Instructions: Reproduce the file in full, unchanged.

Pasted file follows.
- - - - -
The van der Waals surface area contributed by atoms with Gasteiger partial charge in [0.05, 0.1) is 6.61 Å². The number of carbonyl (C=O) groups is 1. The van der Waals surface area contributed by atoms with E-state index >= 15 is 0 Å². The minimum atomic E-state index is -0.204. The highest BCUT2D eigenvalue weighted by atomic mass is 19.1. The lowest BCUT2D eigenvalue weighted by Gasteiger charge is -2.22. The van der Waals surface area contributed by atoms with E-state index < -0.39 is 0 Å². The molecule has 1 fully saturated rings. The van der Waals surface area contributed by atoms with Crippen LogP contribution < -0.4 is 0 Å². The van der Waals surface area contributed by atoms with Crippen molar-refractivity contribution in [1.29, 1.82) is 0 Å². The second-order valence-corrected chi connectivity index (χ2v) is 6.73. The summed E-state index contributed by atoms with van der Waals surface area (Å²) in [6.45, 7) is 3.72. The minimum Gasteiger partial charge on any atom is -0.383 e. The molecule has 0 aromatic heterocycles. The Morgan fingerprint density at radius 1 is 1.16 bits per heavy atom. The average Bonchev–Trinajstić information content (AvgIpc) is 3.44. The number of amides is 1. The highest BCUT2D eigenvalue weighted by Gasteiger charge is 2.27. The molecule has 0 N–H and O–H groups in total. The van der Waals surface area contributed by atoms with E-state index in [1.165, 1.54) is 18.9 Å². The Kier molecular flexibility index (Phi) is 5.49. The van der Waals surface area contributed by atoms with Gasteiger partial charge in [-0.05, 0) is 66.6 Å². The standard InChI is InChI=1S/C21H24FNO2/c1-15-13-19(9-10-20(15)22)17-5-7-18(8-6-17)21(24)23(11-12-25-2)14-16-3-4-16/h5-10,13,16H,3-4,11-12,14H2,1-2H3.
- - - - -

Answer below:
The van der Waals surface area contributed by atoms with Gasteiger partial charge in [0.05, 0.1) is 6.61 Å². The number of carbonyl (C=O) groups is 1. The van der Waals surface area contributed by atoms with E-state index >= 15 is 0 Å². The minimum atomic E-state index is -0.204. The highest BCUT2D eigenvalue weighted by atomic mass is 19.1. The lowest BCUT2D eigenvalue weighted by Gasteiger charge is -2.22. The van der Waals surface area contributed by atoms with E-state index < -0.39 is 0 Å². The molecule has 1 fully saturated rings. The van der Waals surface area contributed by atoms with Crippen LogP contribution < -0.4 is 0 Å². The van der Waals surface area contributed by atoms with Crippen molar-refractivity contribution in [1.29, 1.82) is 0 Å². The second-order valence-corrected chi connectivity index (χ2v) is 6.73. The summed E-state index contributed by atoms with van der Waals surface area (Å²) in [6.45, 7) is 3.72. The minimum Gasteiger partial charge on any atom is -0.383 e. The molecule has 0 aromatic heterocycles. The Morgan fingerprint density at radius 1 is 1.16 bits per heavy atom. The average Bonchev–Trinajstić information content (AvgIpc) is 3.44. The number of amides is 1. The highest BCUT2D eigenvalue weighted by Gasteiger charge is 2.27. The molecule has 0 N–H and O–H groups in total. The van der Waals surface area contributed by atoms with E-state index in [1.165, 1.54) is 18.9 Å². The Kier molecular flexibility index (Phi) is 5.49. The van der Waals surface area contributed by atoms with Gasteiger partial charge in [-0.05, 0) is 66.6 Å². The standard InChI is InChI=1S/C21H24FNO2/c1-15-13-19(9-10-20(15)22)17-5-7-18(8-6-17)21(24)23(11-12-25-2)14-16-3-4-16/h5-10,13,16H,3-4,11-12,14H2,1-2H3.